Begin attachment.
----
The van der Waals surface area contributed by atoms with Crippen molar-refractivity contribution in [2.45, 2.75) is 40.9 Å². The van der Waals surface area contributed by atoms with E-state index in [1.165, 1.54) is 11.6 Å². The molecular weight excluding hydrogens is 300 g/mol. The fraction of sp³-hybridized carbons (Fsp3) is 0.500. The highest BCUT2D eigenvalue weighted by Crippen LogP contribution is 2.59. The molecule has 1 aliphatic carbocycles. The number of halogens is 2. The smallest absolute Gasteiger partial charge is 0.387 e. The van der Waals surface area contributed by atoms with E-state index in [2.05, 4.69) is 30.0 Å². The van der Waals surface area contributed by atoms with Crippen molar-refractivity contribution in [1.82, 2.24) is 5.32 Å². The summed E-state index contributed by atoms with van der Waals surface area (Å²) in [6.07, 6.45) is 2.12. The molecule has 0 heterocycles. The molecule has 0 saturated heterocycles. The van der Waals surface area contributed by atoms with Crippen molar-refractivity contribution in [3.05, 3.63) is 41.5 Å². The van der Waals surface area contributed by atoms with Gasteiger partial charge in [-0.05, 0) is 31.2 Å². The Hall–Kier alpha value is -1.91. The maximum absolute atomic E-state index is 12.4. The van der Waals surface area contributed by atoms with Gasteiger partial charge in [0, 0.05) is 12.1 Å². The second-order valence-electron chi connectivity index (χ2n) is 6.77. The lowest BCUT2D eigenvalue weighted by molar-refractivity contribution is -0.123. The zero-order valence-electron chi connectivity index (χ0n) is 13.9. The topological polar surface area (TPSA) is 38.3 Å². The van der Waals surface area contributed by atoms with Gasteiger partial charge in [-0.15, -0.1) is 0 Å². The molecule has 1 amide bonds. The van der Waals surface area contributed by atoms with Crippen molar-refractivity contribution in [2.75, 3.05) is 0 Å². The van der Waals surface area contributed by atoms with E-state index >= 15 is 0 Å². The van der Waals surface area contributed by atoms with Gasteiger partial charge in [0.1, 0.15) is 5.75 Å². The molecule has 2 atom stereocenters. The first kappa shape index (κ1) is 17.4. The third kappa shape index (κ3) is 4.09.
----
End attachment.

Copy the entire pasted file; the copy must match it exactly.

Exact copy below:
The van der Waals surface area contributed by atoms with Crippen molar-refractivity contribution in [2.45, 2.75) is 40.9 Å². The van der Waals surface area contributed by atoms with E-state index in [1.165, 1.54) is 11.6 Å². The molecular weight excluding hydrogens is 300 g/mol. The fraction of sp³-hybridized carbons (Fsp3) is 0.500. The highest BCUT2D eigenvalue weighted by Crippen LogP contribution is 2.59. The molecule has 1 aliphatic carbocycles. The number of halogens is 2. The smallest absolute Gasteiger partial charge is 0.387 e. The van der Waals surface area contributed by atoms with E-state index in [2.05, 4.69) is 30.0 Å². The van der Waals surface area contributed by atoms with Crippen molar-refractivity contribution in [1.82, 2.24) is 5.32 Å². The summed E-state index contributed by atoms with van der Waals surface area (Å²) in [6.07, 6.45) is 2.12. The molecule has 0 heterocycles. The molecule has 0 saturated heterocycles. The van der Waals surface area contributed by atoms with Crippen molar-refractivity contribution in [3.05, 3.63) is 41.5 Å². The van der Waals surface area contributed by atoms with Gasteiger partial charge in [-0.05, 0) is 31.2 Å². The Hall–Kier alpha value is -1.91. The maximum absolute atomic E-state index is 12.4. The van der Waals surface area contributed by atoms with Gasteiger partial charge in [0, 0.05) is 12.1 Å². The second-order valence-electron chi connectivity index (χ2n) is 6.77. The lowest BCUT2D eigenvalue weighted by molar-refractivity contribution is -0.123. The zero-order valence-electron chi connectivity index (χ0n) is 13.9. The topological polar surface area (TPSA) is 38.3 Å². The van der Waals surface area contributed by atoms with Gasteiger partial charge in [-0.15, -0.1) is 0 Å². The molecule has 1 amide bonds. The van der Waals surface area contributed by atoms with Crippen molar-refractivity contribution in [2.75, 3.05) is 0 Å². The van der Waals surface area contributed by atoms with E-state index >= 15 is 0 Å². The van der Waals surface area contributed by atoms with Gasteiger partial charge in [0.1, 0.15) is 5.75 Å². The molecule has 2 atom stereocenters. The first kappa shape index (κ1) is 17.4. The third kappa shape index (κ3) is 4.09.